31 January, 2018

That Sounds Good - Do You Have IP Rights in Your Own Voice?

Even though many of us don't like the sound of our own voice (although some way less than others), it is still a very personal aspect of who we are and often a very unique identifier. It can also be very valuable, with some voice actors being incredibly memorable for their characters and thus very compelling through just their voice for viewers (for example, Michael Buffer and his iconic "Lets Get Ready to Rumble" phrase). With that in mind, do you have rights in your own voice?

Copyright

The starting point would be protection under copyright, which clearly would protect any voice acting done by an individual. One could argue that daily, non-performing speech would not be protected, since it's not, on the face of it, a performance of a copyright protected work. Speeches and other oral forms of expression would also be arguably protected, affording the speaker rights in their work, and thus in a way their own voice.

The Copyright, Designs and Patents Act 1988 also affords certain performers' rights under sections 182-184, which, among other things, make it illegal to record a live performance without consent or to make copies of recordings without consent. This has been considered by the UK Court of Appeal to potentially apply to performances by deceased artists in the case of Experience Hendrix LLC v Purple Haze Records Ltd (which dealt with performances by the late Jimi Hendrix). Clearly one could protect their voice through the performances themselves, but their voice in isolation is probably not protected.

In the US voice actors have been confirmed to have certain rights in their works. In Midler v Ford Motor Co., the singer and voice-actor Bette Midler asserted her rights in her voice, which was imitated in an advert by Ford. Although the Court of Appeal stated that "…A voice is not copyrightable. The sounds are not 'fixed'", they did afford her rights under common law for appropriation of identity. They highlighted that "…[a] voice is as distinctive and personal as a face. The human voice is one of the most palpable ways identity is manifested". Arguably this is correct, since just a person's voice in the abstract is not necessarily protectable, but the underlying work, including the recording of that work, could be.

Similarly in Waits v Frito-Lay Inc., the US Court of Appeal determined that a radio commercial that imitated the voice of Tom Waits, a famous singer with a very unique voice, amounted to appropriation of publicity rights under California law and false, implied endorsement under federal law.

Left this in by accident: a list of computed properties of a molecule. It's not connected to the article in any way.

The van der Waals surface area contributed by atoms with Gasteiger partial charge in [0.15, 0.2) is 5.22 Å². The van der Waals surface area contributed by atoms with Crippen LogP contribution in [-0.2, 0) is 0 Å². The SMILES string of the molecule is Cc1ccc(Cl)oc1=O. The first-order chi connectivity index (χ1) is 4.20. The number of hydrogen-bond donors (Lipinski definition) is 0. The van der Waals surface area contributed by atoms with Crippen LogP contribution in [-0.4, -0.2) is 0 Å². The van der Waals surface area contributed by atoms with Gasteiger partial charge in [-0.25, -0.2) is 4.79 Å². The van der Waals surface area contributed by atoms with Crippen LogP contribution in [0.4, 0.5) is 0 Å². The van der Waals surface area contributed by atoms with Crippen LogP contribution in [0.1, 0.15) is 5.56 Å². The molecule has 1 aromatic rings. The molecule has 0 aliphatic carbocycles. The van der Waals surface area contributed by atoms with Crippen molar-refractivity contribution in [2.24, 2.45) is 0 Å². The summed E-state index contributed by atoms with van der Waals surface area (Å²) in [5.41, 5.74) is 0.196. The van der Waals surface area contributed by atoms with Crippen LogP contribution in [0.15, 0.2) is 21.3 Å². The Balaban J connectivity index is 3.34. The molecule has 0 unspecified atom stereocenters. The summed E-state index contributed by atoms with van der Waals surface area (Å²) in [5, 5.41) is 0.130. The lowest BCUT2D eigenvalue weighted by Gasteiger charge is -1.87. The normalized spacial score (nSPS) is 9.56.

Copyright does offer the widest set of rights in one's voice, particularly in the United States, which would be used to protect a distinctive, well-known voice, but it would be unlikely that someone without the notoriety would succeed.

Trademarks

Beyond the protection given to recorded voice works as above, could you register a voice as a trademark to protect it?

Peter loved the sound of his own voice - maybe a little too much
Before the introduction of the new EU trade mark Implementing Regulation in late 2015, all EU trademarks had to be graphically represented so as to be able to be registered. This was difficult for sound marks since they could not be graphically represented in a clear and precise way. Examples of failed sound marks would be Tarzan's yell and the famous MGM Lion's roar (although the yell and the roar were successfully registered in 2006 and 2011 respectively). Applications can now include a sound file as a part of the application, which clearly paves the way for the registration of sounds, potentially including a person's voice.

Sound marks can also be registered in the US, which has had a much longer period of acceptance towards more unconventional trademarks. As per the decision in Re General Electric Broadcasting Co. Inc., so long as the sound creates an association for a particular good or service in the mind of the listener, a sound can be registered as a trademark (discussed in more depth in the case of re Vertex Group LLC). The arrangement, however, needs to be definitive.

Clearly it is possible to register a person's voice as a trademark, but only for a particular phrase or arrangement that is clearly defined in the application, for example, through a sound file. This wouldn't confer rights to your voice in general, but could protect some aspects such as catch phrases.

Patents

Although patents don't offer a clear way to protect a voice, they do offer some interesting applications in terms of voices overall.

In a US patent (US20130151243) Samsung have claimed an invention that can be used to modulate voices. Based on this writer's reading of the patent (wrong or not), the module takes in a voice, processes it for particular properties, and then modulates the voices when used, in a way mimicking the voice it's been listening to. A similar Chinese patent (WO2017059694) looks to imitate a source voice altogether.

As is clear patents are not the way to protect anyone's voice, but as AI and technology develops they will be in the forefront of protecting the technologies that might just copy our voices one day.

Conclusion

Overall protecting one's voice seems to be quite tricky, which leaves someone quite exposed should imitation software and other methods of recreation become more widely used, for nefarious purposes or not. Even so, especially without an image right like in the US, one would hope that the law will see a change , as someone's voice can be an iconic part of their person, which should be protected in some way. Legitimate uses, for example for parody and satire, should of course be allowed, but the misappropriation of one's voice should be prevented. How you would do this, this writer isn't exactly sure, but one could look for direction from the US cases and legislation discussed above.

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